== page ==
Plants, and bacteria, and fungi! Oh My!
|Image - Wanderlust Travel|
|Nancy Johnson collecting soil samples in the Serengeti|
Abstract: The global biogeography of microorganisms remains largely unknown, in contrast to the well-studied diversity patterns of macroorganisms. We used arbuscular mycorrhizal (AM) fungus DNA from 1014 plant-root samples collected worldwide to determine the global distribution of these plant symbionts. We found that AM fungal communities reflected local environmental conditions and the spatial distance between sites. However, despite AM fungi apparently possessing limited dispersal ability, we found 93% of taxa on multiple continents and 34% on all six continents surveyed. This contrasts with the high spatial turnover of other fungal taxa and with the endemism displayed by plants at the global scale. We suggest that the biogeography of AM fungi is driven by unexpectedly efficient dispersal, probably via both abiotic and biotic vectors, including humans.
|WCS WILDLIFE PICS OF 2017|
The complex Serengeti ecosystem, which spans 12,000 square miles extending from northern Tanzania into southwestern Kenya, is home to millions of animals, including 70 species of large mammals. It is a hotspot for mammal diversity—including herbivores such as wildebeest, zebra and gazelles that graze on grasses and trees, as well as lions, crocodiles, leopards and hyenas that survive by preying on the grazing herbivores.
A (New Study) published in the Journal of Ecology by a team of Northern Arizona University researchers shows the food web supporting this remarkable variety of wildlife would appear very different without the nutrients supplied by arbuscular mycorrhizal (AM) fungi. The interdisciplinary study, authored by graduate students in NAU’s School of Earth Sciences and Environmental Sustainability —Bo Stevens, Jeffrey Propster, Andrew Abraham and Chase Ridenour—along with assistant professor of informatics, computing, and cyber systems Christopher Doughty and Regents’ Professor of Earth Sciences and Environmental Sustainability Nancy Johnson, quantifies the importance of AM fungi in the soil of the Serengeti National Park in Tanzania.
|Illustration by Victor Leshyk|
Artist’s depiction of the Serengeti food web with normal AM (left)
and a hypothetical food web without nutrient inputs from
these important symbioses (right).
AM fungi, a type of mycorrhizal fungi, penetrate the roots of grasses and other plants native to the Serengeti. Considered natural biofertilizers, AM fungi provide their host plants with water, nutrients and pathogen protection in exchange for photosynthesis. The symbiotic relationship between AM fungi and plants, which has evolved for millions of years, is critical for the uptake of essential plant nutrients such as phosphorus. In turn, the nutritional quality of the plains’ grasses and trees influences the biomass of the herbivores and their predators.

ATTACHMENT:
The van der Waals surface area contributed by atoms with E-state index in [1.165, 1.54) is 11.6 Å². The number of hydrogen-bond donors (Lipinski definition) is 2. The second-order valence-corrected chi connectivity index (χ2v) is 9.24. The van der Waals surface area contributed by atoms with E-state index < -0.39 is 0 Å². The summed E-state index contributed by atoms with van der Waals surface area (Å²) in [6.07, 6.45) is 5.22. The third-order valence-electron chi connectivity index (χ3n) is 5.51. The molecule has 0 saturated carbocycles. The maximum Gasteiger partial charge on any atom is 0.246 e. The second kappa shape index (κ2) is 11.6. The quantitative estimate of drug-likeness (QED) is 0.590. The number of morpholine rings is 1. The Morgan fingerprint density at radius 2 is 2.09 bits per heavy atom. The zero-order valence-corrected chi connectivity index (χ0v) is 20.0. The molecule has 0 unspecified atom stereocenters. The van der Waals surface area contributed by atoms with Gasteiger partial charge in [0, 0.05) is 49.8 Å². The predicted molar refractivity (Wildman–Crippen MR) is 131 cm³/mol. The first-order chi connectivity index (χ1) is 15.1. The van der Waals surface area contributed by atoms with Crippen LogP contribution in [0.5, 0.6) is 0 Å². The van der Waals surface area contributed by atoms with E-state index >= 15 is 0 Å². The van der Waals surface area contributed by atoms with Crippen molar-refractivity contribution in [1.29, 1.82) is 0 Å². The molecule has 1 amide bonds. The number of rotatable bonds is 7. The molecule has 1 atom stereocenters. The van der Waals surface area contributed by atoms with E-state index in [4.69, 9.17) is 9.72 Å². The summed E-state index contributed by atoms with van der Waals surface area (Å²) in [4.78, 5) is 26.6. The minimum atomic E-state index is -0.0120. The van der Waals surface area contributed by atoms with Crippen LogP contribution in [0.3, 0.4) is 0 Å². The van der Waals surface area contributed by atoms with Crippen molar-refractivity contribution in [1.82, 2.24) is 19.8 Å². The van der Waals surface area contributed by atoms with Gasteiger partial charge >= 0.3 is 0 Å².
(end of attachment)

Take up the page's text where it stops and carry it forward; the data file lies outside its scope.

By creating an ecosystem simulation that enabled the researchers to measure the biomass of AM fungi across a natural soil fertility gradient and estimate the contribution of mycorrhizal symbioses to the biomass of all plants and animals in the Serengeti, the researchers were able to estimate the animal biomass that results from phosphorus supplied to plants through AM fungi.
This study shows the contribution of mycorrhizal symbioses to the growth and nutritional quality of grasses cascades through the biomass of large grazing mammals and their predators. Although AM fungi amount to less than 1 percent of the overall living biomass in the Serengeti, their predicted nutrient inputs into the food web doubled animal biomass.
“It’s really surprising that a small group of microbes can have such a large impact on an entire ecosystem,” said Stevens, lead author of the study. “We always knew that mycorrhizal fungi were important for grass nutrition in the Serengeti. Now we can say how important they are for the nutrition of animals up the food chain, from zebras to lions.”
"The answer my friend
isisn't blowing in the wind"
|Image - Roeselien Raimond|
|Image - Earthcrew Inc|
Take this species of endo-mycorrhizae in the photo at left here is found in most popular commercial Mycorrhizal inoculent blends offered by many companies. Glomus deserticola fungi are found everywhere around the globe, even Siberia. I assume it was given the name because it was first recorded and given the name from it's first documented location in the southwest. It's an important fungal species, because they are found in nearly all terrestrial habitats, including arable land, deserts, grasslands, temperate, boreal, tropical forests, and tundras. Anyway the mode of movement is still very intriguing and fascinating. Next time you hear someone recite an old chant of, "You don't need to inoculate because the spores are just everywhere out there in the air," don't believe them. Inoculate anyway. 😉 Now, let's consider another important possibility of spore travel that the researchers mentioned above left out.
NASA Earth Observatory: "Smoke's Surprising Secret"
|credit: US Air Force photo|
|(Image by Mark Gray, GSFC)|
|(Photograph by Forrest M. Mims III)|
|(Digital Scans by Sarah A. Mims)|
Earlier Relevant References on the same subject from the Northern Arizona University
|(Image courtesy Victor O. Leshyk)|
"Ectomycorrhizal fungi (the mushrooms connected to the roots of the tree) increase the uptake of nitrogen by the plant, even when that nutrient is scarce in soils. Arbuscular mycorrhizal fungi (associated with the grass roots on the left) do not provide that advantage to their host."
Mycorrhizal Fungal Blend Producing companies
Mycorrhizal Applications Inc
|Image - Valent|
Valent: MycoApply® EndoPrimeTM